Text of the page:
On the morning Marie Knowles passed away, I went home and wrote down my thoughts. The results went something like this…
Marie was, by anybody’s standards, a remarkable woman.
Strong and forthright, she was a force to be reckoned with – but always with warmth, humour and a twinkle in the eye…
and so much tenderness, understanding and compassion for those that needed it.
More than anyone else, it was Marie who showed me how Feminism could be an active, positive choice – not some sour list of things we shouldn’t like, phrases we shouldn’t use, and jokes we shouldn’t laugh at.
I’ll always be grateful for the gentle way she helped me start to notice – and begin to clear out – some of the baggage that a patriarchal society had littered around my everyday thoughts. Again, never with condemnation; always a wry smile.
Because of Marie, I will always be able to say I knew someone who was at Greenham Common, and I’ve already been able to talk to my own kids about what that means. It’s my abiding regret that I never asked her about it.
It might be a cliché to say that Marie lives on in the people who loved her… but it’s true nonetheless. She’s palpably – almost visibly – present in the characters of her children, of her husband, of all the many people whose lives she touched.
I’m a better person for having known her. I think we probably all are.
Now she’s gone, this will always – or at least for many years to come – be a difficult date for her family, friends and colleagues.
And I had a random (I hope not morbid) thought… should I diarise it?
I mean, I’m appalling with dates. If people I know are going to need a bit of extra love in exactly 365 days’ time (and 730, 1095, 1461…) shouldn’t I make a note of that somewhere?
And then I thought… well, shouldn’t I do that with everyone I love who’s lost someone?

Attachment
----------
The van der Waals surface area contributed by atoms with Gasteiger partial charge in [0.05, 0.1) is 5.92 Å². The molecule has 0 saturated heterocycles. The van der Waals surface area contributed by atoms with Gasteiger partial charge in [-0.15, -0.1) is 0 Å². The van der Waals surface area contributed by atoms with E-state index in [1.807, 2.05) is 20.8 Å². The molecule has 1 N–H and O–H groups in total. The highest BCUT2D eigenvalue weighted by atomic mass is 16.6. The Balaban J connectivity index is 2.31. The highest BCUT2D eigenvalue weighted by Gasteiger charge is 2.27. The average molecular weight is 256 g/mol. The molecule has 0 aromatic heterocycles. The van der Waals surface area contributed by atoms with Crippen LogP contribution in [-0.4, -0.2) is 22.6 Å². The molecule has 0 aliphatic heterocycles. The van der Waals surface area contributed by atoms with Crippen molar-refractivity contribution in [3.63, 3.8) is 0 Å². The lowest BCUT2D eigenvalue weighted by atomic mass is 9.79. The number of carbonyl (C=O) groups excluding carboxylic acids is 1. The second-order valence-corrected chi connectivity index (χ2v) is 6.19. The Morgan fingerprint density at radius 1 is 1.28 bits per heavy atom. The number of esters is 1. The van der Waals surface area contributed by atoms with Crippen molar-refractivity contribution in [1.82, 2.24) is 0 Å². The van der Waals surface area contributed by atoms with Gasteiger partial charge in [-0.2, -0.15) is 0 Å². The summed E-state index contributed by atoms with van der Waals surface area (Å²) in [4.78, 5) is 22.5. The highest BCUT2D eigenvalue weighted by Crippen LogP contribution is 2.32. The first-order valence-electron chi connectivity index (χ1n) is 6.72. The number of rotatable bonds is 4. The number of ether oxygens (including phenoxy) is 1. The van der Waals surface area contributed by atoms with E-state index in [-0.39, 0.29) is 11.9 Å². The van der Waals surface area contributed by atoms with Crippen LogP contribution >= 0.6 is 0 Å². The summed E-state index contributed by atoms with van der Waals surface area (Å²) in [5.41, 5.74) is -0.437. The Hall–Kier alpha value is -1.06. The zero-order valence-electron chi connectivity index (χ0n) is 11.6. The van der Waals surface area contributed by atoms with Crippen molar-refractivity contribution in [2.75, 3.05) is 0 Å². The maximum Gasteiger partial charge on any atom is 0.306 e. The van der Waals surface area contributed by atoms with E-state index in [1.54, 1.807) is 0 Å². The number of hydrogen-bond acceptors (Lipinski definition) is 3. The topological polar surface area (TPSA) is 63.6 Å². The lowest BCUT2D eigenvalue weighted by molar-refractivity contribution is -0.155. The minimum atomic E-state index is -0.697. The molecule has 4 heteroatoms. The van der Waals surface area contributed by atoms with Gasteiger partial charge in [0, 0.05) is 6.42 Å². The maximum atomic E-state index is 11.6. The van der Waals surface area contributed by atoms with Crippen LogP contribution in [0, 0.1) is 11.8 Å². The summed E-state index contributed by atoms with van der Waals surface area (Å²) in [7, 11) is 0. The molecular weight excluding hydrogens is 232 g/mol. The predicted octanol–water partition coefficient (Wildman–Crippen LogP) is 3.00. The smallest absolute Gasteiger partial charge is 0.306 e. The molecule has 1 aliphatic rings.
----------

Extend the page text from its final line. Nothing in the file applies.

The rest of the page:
And that was a sobering thought.
Because, well, I love lots of people. And, now I’m 35, virtually all of them have lost someone special. Many of them have lost several. I reckon that’s pretty much every day of the year covered in little reminders and tributes. Little memorials all over the calendar.
It’s a bit like the way they ban people from putting flowers and gravestones at famous landmarks and beauty spots. On an individual basis it seems harsh, but if you’re not careful, suddenly there are thousands.
Personally, I wouldn’t want anyone to mourn me on an annual basis. I’d rather my loved ones remembered happy or funny things – focusing on the time we did have, rather than my absence.
For that reason, when my Grandad passed away, I deliberately didn’t look at the calendar. I didn’t want to know the date. I blocked it out. Because I don’t want to be reminded of his death.
Instead, I want him to come to my mind when I’m in the pub, or I see fireworks on New Year’s Eve, or I’m driving a car that he would have mocked mercilessly. And if I need a certain day, his birthday will do very nicely, thankyou very much. I’ll raise a glass. Yachi da.
And that works pretty well for me. I do miss him, but mostly I remember him with a smile.
…Except I know that my Mum does know when the date is. And so does my aunt, my uncle, and pretty much all my cousins. And although I’m doing OK, I’m sure they’re hurting, and need a hug or a kind word every time the fateful day rolls around.
So – it’s a conundrum, and I need to give it a bit more thought.
But for now, I’m going to be thankful I was privileged to meet, and to work with, a woman as unique as Marie.
And I’ll make an effort to be that bit nicer to everyone – to cut them a bit more slack.
Because every day, someone I know is grieving.
I just don’t always know who.